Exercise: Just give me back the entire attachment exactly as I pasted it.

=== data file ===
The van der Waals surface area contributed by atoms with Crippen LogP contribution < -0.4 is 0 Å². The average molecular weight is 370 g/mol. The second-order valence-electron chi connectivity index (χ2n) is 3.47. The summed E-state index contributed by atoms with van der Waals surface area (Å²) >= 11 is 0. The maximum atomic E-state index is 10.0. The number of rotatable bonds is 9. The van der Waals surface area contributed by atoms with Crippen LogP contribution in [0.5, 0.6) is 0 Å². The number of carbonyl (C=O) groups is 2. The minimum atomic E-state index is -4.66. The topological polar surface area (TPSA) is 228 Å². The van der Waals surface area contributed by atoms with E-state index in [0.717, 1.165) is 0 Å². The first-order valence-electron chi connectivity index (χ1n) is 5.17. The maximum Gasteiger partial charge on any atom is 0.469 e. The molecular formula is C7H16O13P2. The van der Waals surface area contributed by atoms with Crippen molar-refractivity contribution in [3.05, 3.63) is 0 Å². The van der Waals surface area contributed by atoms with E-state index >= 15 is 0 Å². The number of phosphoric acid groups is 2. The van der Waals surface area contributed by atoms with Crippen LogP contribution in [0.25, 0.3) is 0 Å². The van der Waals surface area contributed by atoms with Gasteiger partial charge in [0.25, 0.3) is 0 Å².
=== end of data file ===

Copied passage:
The van der Waals surface area contributed by atoms with Crippen LogP contribution < -0.4 is 0 Å². The average molecular weight is 370 g/mol. The second-order valence-electron chi connectivity index (χ2n) is 3.47. The summed E-state index contributed by atoms with van der Waals surface area (Å²) >= 11 is 0. The maximum atomic E-state index is 10.0. The number of rotatable bonds is 9. The van der Waals surface area contributed by atoms with Crippen LogP contribution in [0.5, 0.6) is 0 Å². The number of carbonyl (C=O) groups is 2. The minimum atomic E-state index is -4.66. The topological polar surface area (TPSA) is 228 Å². The van der Waals surface area contributed by atoms with E-state index in [0.717, 1.165) is 0 Å². The first-order valence-electron chi connectivity index (χ1n) is 5.17. The maximum Gasteiger partial charge on any atom is 0.469 e. The molecular formula is C7H16O13P2. The van der Waals surface area contributed by atoms with Crippen molar-refractivity contribution in [3.05, 3.63) is 0 Å². The van der Waals surface area contributed by atoms with E-state index >= 15 is 0 Å². The number of phosphoric acid groups is 2. The van der Waals surface area contributed by atoms with Crippen LogP contribution in [0.25, 0.3) is 0 Å². The van der Waals surface area contributed by atoms with Gasteiger partial charge in [0.25, 0.3) is 0 Å².